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World Water Day: Here’s how surfers can help to reduce water waste


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You’re a surfer, and water is important to you. Not just the waves you ride, but the fresh water that we all drink. According to the United Nations, one in three people live without safe drinking water, and it is predicted that by 2050 up to six billion people will be living in areas where water is scarce for at least one month of the year.


March 22, 2022, marks World Water Day, and it is observed to increase awareness about the importance of fresh water and the need to conserve it. The day is all about taking action to fight against the global water crisis. The main focus is to support the idea of sustainable development with water and sanitation for all by 2030. The fact is, due to increasing temperatures and a growing population, the world is facing a water scarcity.


Ultimately it’s all about the importance of fresh water and the need to conserve it. So it’s pretty obvious that it’s crucial to use water wisely, and every individual can contribute to the cause.


As surfers, we know how important this issue is. We drink fresh water, we bathe in it and we ride its ocean cousin. So here are some basic reminders on what we can do to save our irreplaceable natural resource.


Avoid wastage

It seems too obvious to state, but the idea of not wasting water is central. Many of us have become lazy – so start thinking about turning off that tap while you brush your teeth, shave those delicate parts or wash your hands. And when you're at the sink – don’t run the tap when you’re scrubbing dishes. Every little bit counts.


The same idea extends to showers, especially at the beach. Post surf, get a shower, but make sure that the tap is turned off when you’re finished. And if you see someone who hasn’t done that, no need for drama, just turn it off for them.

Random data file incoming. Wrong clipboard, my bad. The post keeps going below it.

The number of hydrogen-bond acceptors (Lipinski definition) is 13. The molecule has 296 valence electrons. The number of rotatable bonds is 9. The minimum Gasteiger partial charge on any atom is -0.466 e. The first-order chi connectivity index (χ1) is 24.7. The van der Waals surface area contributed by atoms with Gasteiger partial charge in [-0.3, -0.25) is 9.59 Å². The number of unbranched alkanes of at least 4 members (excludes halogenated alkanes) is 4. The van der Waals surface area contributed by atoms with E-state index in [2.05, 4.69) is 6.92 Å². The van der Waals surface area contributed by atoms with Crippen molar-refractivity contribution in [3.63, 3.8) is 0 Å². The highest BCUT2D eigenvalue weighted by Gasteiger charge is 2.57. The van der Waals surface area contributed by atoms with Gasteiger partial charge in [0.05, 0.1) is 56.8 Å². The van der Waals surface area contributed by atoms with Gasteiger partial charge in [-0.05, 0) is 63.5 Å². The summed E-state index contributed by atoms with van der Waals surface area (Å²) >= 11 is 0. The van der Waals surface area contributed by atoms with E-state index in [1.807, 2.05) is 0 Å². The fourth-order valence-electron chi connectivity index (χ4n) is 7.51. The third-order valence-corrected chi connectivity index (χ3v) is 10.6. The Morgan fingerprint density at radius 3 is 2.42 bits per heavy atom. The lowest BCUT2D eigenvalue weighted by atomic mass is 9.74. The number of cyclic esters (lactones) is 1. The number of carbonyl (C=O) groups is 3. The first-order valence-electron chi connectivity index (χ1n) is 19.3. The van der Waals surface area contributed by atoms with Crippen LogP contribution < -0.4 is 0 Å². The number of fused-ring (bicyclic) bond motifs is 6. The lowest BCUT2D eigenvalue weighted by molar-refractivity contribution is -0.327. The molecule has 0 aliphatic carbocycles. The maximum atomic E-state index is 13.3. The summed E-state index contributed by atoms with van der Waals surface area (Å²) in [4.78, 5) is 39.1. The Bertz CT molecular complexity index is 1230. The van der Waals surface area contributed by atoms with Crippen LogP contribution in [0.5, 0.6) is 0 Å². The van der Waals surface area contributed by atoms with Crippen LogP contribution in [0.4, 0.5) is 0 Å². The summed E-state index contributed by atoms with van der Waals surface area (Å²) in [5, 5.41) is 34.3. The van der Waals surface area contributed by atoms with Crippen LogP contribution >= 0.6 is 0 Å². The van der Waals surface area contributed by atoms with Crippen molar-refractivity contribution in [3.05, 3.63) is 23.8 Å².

Reuse wastewater

Again it seems obvious to state, but we can all improve the way we reuse water that would otherwise be wasted. Reusing wastewater in your home can save on water use and reduce the use of clean drinking water for uses such as gardens and toilets.


Things you can do include capturing the water you used for washing the vegetables and reusing it to water plants. Using a bucket to capture water in the shower whilst you're waiting for it to warm up, and where you can use a rain barrel to capture the water run off from your roof.


Check for leaks

This not only saves on your water bill but is also essential to reducing water wastage. It’s very important to regularly check the pipes for leakage and get them fixed if they’re broken. If your water comes directly from a well, this could also save you money and time on replacing those overworked water pumps.


Don’t be a garden god

You love your plants, but more than that you love to stand out there and water them. It makes you calm. But think about it – do you really need to waste our most precious resource on things that will grow quite happily on their own? Think about the water consumption when you’re enjoying watering your garden. It’s no secret that hose pipes are the first restriction imposed by authorities when the droughts come.


TOP TIP: When cleaning outside, where you can try using a broom instead of a hose.


Watch your laundry

This is a big one. You should only do your laundry when you have enough for a full load. Washing those rashies and boardshorts on their own in a tub of water in the machine just doesn’t make sense. So make sure you fill it up with other laundry items first, then wash. And as a bonus you’ll also save a heap.


Water covers 70% of our planet, and it is easy to think that it will always be plentiful. However, freshwater – the stuff we drink, bathe in, irrigate our fields with – is incredibly rare. Only 3% of the world’s water is fresh water, and two-thirds of that is tucked away in frozen glaciers or otherwise unavailable for our use.


So let’s work together to raise awareness of water scarcity so we can all benefit.


For more tips on how to reduce your water wastage around your home, visit yourhome.gov.au/water/reducing-water-use or worldwaterday.org/learn.


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